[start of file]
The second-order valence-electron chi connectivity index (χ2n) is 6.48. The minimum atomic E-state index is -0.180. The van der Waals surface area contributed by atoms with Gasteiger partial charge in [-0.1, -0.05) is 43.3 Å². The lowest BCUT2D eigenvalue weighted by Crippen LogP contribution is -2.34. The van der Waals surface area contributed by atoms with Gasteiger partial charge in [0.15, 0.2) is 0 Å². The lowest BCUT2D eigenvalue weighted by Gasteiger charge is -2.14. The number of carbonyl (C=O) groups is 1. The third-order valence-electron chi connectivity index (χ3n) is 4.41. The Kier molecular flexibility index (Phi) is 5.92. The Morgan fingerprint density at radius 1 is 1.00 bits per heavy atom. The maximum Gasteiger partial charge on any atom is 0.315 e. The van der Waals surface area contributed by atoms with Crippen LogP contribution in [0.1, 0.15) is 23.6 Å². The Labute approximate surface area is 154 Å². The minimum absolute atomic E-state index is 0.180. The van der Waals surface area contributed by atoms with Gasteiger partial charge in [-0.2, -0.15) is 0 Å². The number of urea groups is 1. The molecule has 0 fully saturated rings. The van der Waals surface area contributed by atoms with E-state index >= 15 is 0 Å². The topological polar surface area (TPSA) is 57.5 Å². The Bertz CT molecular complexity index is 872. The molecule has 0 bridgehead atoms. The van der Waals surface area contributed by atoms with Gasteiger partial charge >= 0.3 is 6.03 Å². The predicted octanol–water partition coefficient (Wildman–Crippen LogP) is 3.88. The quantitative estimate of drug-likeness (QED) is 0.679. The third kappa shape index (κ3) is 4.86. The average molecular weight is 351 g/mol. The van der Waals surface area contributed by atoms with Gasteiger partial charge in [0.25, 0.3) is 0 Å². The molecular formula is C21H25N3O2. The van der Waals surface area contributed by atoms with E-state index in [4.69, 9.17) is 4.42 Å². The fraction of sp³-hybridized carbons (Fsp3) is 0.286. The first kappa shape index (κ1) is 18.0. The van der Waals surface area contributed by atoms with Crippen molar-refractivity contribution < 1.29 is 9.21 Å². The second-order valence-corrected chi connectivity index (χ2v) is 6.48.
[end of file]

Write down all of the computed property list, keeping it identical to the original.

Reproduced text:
The second-order valence-electron chi connectivity index (χ2n) is 6.48. The minimum atomic E-state index is -0.180. The van der Waals surface area contributed by atoms with Gasteiger partial charge in [-0.1, -0.05) is 43.3 Å². The lowest BCUT2D eigenvalue weighted by Crippen LogP contribution is -2.34. The van der Waals surface area contributed by atoms with Gasteiger partial charge in [0.15, 0.2) is 0 Å². The lowest BCUT2D eigenvalue weighted by Gasteiger charge is -2.14. The number of carbonyl (C=O) groups is 1. The third-order valence-electron chi connectivity index (χ3n) is 4.41. The Kier molecular flexibility index (Phi) is 5.92. The Morgan fingerprint density at radius 1 is 1.00 bits per heavy atom. The maximum Gasteiger partial charge on any atom is 0.315 e. The van der Waals surface area contributed by atoms with Crippen LogP contribution in [0.1, 0.15) is 23.6 Å². The Labute approximate surface area is 154 Å². The minimum absolute atomic E-state index is 0.180. The van der Waals surface area contributed by atoms with Gasteiger partial charge in [-0.2, -0.15) is 0 Å². The number of urea groups is 1. The molecule has 0 fully saturated rings. The van der Waals surface area contributed by atoms with E-state index >= 15 is 0 Å². The topological polar surface area (TPSA) is 57.5 Å². The Bertz CT molecular complexity index is 872. The molecule has 0 bridgehead atoms. The van der Waals surface area contributed by atoms with Gasteiger partial charge >= 0.3 is 6.03 Å². The predicted octanol–water partition coefficient (Wildman–Crippen LogP) is 3.88. The quantitative estimate of drug-likeness (QED) is 0.679. The third kappa shape index (κ3) is 4.86. The average molecular weight is 351 g/mol. The van der Waals surface area contributed by atoms with Gasteiger partial charge in [0.25, 0.3) is 0 Å². The molecular formula is C21H25N3O2. The van der Waals surface area contributed by atoms with E-state index in [4.69, 9.17) is 4.42 Å². The fraction of sp³-hybridized carbons (Fsp3) is 0.286. The first kappa shape index (κ1) is 18.0. The van der Waals surface area contributed by atoms with Crippen molar-refractivity contribution < 1.29 is 9.21 Å². The second-order valence-corrected chi connectivity index (χ2v) is 6.48.